On Wednesday afternoon, I received a call from Dr. Arndt who had finished reviewing all 100+ pages of Megan’s medical records. She was so very kind, but what she had to share with us was exactly as I had expected. She said that when it comes to stage 4 ARMS, treatment options haven’t changed much in the past 30 years. It was a jolt to hear her say that our country has made no progress in the treatment of stage 4 ARMS in the past 50 years!!! How is that even possible in a country as advanced as ours? We would never accept such a lack of progress with treating heart disease, yet there is no sense of urgency when it comes to our children. I just don’t get it!!! She also said that Mayo clinic had nothing to offer Megan that she had not already received from her doctors at CDH. She also reiterated what we already knew, which was that Dr. Walterhouse is the best there is when it comes to dealing with Megan’s type of cancer. So although it was good to hear that we are getting Megan the best possible treatment, it was sobering to get affirmation that her treatments options have been exhausted. As long as her tumors continue to come in treatable locations and continue to grow slowly, surgery and/or radiation will be her treatment options.
I knew hearing what Dr. Arndt had to say would be tough on Megan because she was hoping for something new. Although I knew it was not what Megan wanted to hear, as always, she handled it like a champ. I could tell she was a little down, and who wouldn’t be if you just found out that you had no research-based treatment options left. However, the next morning, I was amazed when I read the Facebook post she had published the night before. Her post read…
Today I finished radiation for the 6th time. My skin is burned for the 6th time and my body is tired for a 6th time. My cancer is not backing down but neither am I. This is going on the 5th year of me fighting this battle and I am determined to win. Today I was told I don’t have any new treatment options left but to me that doesn’t stop me. Today was rough and I shed my tears but now I am ready to kick this cancer out of my body. It’s been too long and this is the year. 2019 will be the year I beat cancer. I will prove my doctors wrong and win. Thank you to everyone for the prayers and all of the love. Childhood cancer needs more funding so kids like me don’t have to be told there are no treatments left. Thank you for fighting with me. #childhoodcancer #rhabdomyosarcoma #iwillwin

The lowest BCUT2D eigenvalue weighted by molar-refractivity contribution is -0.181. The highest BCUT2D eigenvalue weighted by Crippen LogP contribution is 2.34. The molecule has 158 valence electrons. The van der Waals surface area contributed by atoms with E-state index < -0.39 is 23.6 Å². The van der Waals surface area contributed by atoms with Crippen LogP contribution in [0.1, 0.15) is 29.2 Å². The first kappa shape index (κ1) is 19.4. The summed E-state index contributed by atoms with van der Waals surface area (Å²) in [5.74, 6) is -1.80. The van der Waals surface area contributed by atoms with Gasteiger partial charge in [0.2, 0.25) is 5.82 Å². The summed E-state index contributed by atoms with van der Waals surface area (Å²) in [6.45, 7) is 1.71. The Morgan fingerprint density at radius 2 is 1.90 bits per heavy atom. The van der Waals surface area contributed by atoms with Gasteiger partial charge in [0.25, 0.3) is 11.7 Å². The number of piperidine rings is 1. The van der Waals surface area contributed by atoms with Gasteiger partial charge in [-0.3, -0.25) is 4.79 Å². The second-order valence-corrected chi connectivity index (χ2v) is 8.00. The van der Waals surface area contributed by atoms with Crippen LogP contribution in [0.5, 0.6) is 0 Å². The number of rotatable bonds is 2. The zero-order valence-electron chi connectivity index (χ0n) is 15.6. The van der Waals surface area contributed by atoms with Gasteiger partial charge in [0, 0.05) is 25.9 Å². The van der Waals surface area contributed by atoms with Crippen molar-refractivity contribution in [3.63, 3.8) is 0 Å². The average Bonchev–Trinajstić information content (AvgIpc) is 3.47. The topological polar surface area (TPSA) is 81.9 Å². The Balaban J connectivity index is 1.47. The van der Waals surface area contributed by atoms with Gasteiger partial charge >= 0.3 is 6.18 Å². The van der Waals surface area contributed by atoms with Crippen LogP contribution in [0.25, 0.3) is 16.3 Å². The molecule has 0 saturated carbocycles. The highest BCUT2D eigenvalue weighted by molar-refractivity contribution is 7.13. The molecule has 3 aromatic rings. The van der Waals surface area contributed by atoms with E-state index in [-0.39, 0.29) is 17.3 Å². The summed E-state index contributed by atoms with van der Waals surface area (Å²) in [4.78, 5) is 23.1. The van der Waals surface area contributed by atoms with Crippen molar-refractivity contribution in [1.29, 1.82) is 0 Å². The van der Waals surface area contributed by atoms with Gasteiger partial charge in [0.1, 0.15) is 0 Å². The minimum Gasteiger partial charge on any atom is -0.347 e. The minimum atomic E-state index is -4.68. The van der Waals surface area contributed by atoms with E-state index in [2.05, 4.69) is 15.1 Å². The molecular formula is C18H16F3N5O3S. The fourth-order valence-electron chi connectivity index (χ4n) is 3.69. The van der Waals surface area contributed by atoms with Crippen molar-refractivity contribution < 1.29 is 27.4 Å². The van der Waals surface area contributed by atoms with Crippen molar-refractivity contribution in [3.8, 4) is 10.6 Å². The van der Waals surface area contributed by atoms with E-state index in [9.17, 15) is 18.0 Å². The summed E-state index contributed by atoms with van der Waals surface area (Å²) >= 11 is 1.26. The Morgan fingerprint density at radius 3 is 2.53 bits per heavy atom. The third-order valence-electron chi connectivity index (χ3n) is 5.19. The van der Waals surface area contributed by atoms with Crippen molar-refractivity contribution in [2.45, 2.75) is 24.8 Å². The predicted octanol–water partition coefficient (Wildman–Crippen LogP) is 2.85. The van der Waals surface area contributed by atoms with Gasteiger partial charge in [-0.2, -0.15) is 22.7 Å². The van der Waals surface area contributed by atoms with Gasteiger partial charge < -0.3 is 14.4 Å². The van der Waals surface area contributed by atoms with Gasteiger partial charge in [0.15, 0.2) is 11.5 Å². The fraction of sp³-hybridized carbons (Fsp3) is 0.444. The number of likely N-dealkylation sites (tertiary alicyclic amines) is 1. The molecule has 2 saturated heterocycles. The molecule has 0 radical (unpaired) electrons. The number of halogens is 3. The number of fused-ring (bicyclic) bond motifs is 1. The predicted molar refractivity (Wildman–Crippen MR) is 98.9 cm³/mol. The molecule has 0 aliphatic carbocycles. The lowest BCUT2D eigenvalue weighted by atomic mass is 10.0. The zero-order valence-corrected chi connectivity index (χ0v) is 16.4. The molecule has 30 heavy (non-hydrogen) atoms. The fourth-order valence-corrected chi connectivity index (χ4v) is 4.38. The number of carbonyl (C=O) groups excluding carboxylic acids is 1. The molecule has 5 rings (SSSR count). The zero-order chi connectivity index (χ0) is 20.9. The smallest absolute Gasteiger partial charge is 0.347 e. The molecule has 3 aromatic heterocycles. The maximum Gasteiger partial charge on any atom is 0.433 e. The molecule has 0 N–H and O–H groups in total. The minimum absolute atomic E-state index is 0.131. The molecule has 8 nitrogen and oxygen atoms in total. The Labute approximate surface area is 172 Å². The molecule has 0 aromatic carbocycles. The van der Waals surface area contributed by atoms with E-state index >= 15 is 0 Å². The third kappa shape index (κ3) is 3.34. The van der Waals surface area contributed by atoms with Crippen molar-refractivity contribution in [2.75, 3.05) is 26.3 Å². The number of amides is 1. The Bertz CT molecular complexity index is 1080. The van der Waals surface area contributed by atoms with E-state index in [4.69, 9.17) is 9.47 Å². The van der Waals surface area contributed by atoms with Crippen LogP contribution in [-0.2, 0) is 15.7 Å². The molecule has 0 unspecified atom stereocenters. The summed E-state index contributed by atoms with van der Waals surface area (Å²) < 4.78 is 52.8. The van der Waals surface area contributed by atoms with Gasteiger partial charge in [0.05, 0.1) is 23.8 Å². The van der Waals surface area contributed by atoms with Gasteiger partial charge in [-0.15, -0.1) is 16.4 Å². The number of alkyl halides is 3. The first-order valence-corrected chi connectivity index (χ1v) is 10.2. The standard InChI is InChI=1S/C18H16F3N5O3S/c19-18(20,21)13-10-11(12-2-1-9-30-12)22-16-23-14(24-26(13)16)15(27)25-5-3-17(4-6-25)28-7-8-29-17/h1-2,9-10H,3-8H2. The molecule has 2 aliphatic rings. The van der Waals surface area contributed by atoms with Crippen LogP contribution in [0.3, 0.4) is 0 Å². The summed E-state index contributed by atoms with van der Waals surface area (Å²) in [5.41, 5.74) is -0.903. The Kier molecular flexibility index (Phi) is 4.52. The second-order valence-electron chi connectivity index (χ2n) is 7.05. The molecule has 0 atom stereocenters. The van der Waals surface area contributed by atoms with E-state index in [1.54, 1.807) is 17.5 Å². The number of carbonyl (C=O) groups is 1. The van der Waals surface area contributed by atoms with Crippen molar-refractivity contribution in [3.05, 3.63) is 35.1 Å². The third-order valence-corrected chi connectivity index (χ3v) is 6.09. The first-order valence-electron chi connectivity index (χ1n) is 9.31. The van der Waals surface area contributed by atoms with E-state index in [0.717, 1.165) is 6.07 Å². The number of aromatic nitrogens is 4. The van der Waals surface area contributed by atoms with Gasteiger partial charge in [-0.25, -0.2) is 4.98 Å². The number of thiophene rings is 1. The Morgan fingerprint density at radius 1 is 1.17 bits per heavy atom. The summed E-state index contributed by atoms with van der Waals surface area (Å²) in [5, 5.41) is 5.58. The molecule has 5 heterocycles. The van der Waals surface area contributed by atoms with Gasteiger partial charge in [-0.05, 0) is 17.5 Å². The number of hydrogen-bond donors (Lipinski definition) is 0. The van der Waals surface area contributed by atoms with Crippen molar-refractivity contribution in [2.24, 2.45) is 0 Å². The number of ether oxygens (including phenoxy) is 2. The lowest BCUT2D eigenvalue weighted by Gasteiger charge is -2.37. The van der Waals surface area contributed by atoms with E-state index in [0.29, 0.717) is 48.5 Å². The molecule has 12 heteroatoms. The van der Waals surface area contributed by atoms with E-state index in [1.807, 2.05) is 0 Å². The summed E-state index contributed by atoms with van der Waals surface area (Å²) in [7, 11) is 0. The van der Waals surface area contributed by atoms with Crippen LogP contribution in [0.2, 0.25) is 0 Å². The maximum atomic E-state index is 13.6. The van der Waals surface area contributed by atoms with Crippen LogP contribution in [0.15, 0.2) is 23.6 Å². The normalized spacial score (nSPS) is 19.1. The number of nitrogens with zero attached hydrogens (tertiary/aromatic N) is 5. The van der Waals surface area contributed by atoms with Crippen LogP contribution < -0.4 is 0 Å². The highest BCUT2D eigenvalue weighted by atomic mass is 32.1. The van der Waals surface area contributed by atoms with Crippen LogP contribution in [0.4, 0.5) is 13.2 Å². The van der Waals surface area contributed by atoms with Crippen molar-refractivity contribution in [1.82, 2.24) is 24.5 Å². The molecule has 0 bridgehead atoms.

She also posted this picture.
Given all that she has been through, her resolve is still as steely and determined as ever. Make no mistake, Megan has her moments where the fight gets the best of her. There are times when the tears flow, and she is definitely entitled to those tears. However, given all that she has experienced over the last four years, and even hearing for certain that her treatment options are exhausted, she still has the courage to let everyone know that the fight is far from over. Cancer hits so hard, but somehow Megan just keeps getting up off the canvas to continue the fight. It’s times like this week that I really don’t know how she does it. I could only hope to have a fraction of her strength.
It was a bittersweet week, but that’s pretty much the norm with childhood cancer. Until next week…